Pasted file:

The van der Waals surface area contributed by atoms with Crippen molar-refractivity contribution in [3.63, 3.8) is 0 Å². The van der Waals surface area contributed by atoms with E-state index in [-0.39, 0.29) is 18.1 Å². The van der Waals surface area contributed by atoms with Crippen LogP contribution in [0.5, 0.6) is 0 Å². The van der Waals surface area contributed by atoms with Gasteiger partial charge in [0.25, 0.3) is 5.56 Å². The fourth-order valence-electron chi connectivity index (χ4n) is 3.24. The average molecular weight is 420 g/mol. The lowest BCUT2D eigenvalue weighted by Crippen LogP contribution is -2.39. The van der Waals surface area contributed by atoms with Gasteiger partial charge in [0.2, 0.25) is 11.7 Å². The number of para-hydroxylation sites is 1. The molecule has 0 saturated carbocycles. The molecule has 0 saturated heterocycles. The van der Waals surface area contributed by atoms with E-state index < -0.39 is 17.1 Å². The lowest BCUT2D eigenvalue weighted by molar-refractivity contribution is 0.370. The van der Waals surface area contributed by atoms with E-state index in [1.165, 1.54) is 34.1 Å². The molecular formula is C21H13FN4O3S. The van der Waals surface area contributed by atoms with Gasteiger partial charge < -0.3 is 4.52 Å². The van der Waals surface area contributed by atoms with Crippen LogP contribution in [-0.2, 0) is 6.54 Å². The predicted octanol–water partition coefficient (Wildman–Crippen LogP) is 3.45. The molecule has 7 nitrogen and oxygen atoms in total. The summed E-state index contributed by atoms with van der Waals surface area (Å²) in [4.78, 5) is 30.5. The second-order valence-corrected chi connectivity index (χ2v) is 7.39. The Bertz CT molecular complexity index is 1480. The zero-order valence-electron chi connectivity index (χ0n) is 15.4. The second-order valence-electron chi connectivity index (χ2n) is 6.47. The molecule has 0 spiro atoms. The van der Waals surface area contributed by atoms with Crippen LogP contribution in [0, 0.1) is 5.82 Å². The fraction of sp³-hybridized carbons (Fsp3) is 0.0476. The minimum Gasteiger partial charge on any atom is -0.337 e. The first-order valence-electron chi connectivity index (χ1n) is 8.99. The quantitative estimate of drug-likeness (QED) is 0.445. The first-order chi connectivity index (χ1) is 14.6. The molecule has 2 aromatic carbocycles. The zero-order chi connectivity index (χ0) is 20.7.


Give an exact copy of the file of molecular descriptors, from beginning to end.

The van der Waals surface area contributed by atoms with Crippen molar-refractivity contribution in [3.63, 3.8) is 0 Å². The van der Waals surface area contributed by atoms with E-state index in [-0.39, 0.29) is 18.1 Å². The van der Waals surface area contributed by atoms with Crippen LogP contribution in [0.5, 0.6) is 0 Å². The van der Waals surface area contributed by atoms with Gasteiger partial charge in [0.25, 0.3) is 5.56 Å². The fourth-order valence-electron chi connectivity index (χ4n) is 3.24. The average molecular weight is 420 g/mol. The lowest BCUT2D eigenvalue weighted by Crippen LogP contribution is -2.39. The van der Waals surface area contributed by atoms with Gasteiger partial charge in [0.2, 0.25) is 11.7 Å². The number of para-hydroxylation sites is 1. The molecule has 0 saturated carbocycles. The molecule has 0 saturated heterocycles. The van der Waals surface area contributed by atoms with E-state index < -0.39 is 17.1 Å². The lowest BCUT2D eigenvalue weighted by molar-refractivity contribution is 0.370. The van der Waals surface area contributed by atoms with E-state index in [1.165, 1.54) is 34.1 Å². The molecular formula is C21H13FN4O3S. The van der Waals surface area contributed by atoms with Gasteiger partial charge < -0.3 is 4.52 Å². The van der Waals surface area contributed by atoms with Crippen LogP contribution in [-0.2, 0) is 6.54 Å². The predicted octanol–water partition coefficient (Wildman–Crippen LogP) is 3.45. The molecule has 7 nitrogen and oxygen atoms in total. The summed E-state index contributed by atoms with van der Waals surface area (Å²) in [4.78, 5) is 30.5. The second-order valence-corrected chi connectivity index (χ2v) is 7.39. The Bertz CT molecular complexity index is 1480. The zero-order valence-electron chi connectivity index (χ0n) is 15.4. The second-order valence-electron chi connectivity index (χ2n) is 6.47. The molecule has 0 spiro atoms. The van der Waals surface area contributed by atoms with Crippen LogP contribution in [0, 0.1) is 5.82 Å². The fraction of sp³-hybridized carbons (Fsp3) is 0.0476. The minimum Gasteiger partial charge on any atom is -0.337 e. The first-order valence-electron chi connectivity index (χ1n) is 8.99. The quantitative estimate of drug-likeness (QED) is 0.445. The first-order chi connectivity index (χ1) is 14.6. The molecule has 2 aromatic carbocycles. The zero-order chi connectivity index (χ0) is 20.7.